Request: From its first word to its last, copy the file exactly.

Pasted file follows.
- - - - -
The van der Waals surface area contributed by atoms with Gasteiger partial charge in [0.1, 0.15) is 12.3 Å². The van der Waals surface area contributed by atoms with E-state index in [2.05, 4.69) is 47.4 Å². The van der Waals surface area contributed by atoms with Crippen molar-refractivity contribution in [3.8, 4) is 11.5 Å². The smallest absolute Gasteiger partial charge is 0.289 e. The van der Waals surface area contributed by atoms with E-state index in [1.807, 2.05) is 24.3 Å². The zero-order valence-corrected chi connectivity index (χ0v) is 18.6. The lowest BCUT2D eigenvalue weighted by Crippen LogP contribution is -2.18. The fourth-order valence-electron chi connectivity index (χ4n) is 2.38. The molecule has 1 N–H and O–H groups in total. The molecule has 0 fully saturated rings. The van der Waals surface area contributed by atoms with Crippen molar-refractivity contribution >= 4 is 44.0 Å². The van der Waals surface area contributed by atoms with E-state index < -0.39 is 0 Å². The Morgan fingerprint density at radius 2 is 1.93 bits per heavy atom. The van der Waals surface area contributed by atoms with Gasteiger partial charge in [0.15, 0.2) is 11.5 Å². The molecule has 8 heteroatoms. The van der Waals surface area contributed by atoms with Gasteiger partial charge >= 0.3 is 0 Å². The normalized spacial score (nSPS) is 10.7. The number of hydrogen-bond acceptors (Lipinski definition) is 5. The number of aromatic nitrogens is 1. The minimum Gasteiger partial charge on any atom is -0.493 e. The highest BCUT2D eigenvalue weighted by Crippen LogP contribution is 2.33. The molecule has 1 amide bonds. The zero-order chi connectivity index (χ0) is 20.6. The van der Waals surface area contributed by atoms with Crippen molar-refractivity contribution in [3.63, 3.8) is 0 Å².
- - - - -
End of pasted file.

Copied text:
The van der Waals surface area contributed by atoms with Gasteiger partial charge in [0.1, 0.15) is 12.3 Å². The van der Waals surface area contributed by atoms with E-state index in [2.05, 4.69) is 47.4 Å². The van der Waals surface area contributed by atoms with Crippen molar-refractivity contribution in [3.8, 4) is 11.5 Å². The smallest absolute Gasteiger partial charge is 0.289 e. The van der Waals surface area contributed by atoms with E-state index in [1.807, 2.05) is 24.3 Å². The zero-order valence-corrected chi connectivity index (χ0v) is 18.6. The lowest BCUT2D eigenvalue weighted by Crippen LogP contribution is -2.18. The fourth-order valence-electron chi connectivity index (χ4n) is 2.38. The molecule has 1 N–H and O–H groups in total. The molecule has 0 fully saturated rings. The van der Waals surface area contributed by atoms with Crippen molar-refractivity contribution >= 4 is 44.0 Å². The van der Waals surface area contributed by atoms with E-state index < -0.39 is 0 Å². The Morgan fingerprint density at radius 2 is 1.93 bits per heavy atom. The van der Waals surface area contributed by atoms with Gasteiger partial charge in [0.15, 0.2) is 11.5 Å². The molecule has 8 heteroatoms. The van der Waals surface area contributed by atoms with Gasteiger partial charge >= 0.3 is 0 Å². The normalized spacial score (nSPS) is 10.7. The number of hydrogen-bond acceptors (Lipinski definition) is 5. The number of aromatic nitrogens is 1. The minimum Gasteiger partial charge on any atom is -0.493 e. The highest BCUT2D eigenvalue weighted by Crippen LogP contribution is 2.33. The molecule has 1 amide bonds. The zero-order chi connectivity index (χ0) is 20.6. The van der Waals surface area contributed by atoms with Crippen molar-refractivity contribution in [3.63, 3.8) is 0 Å².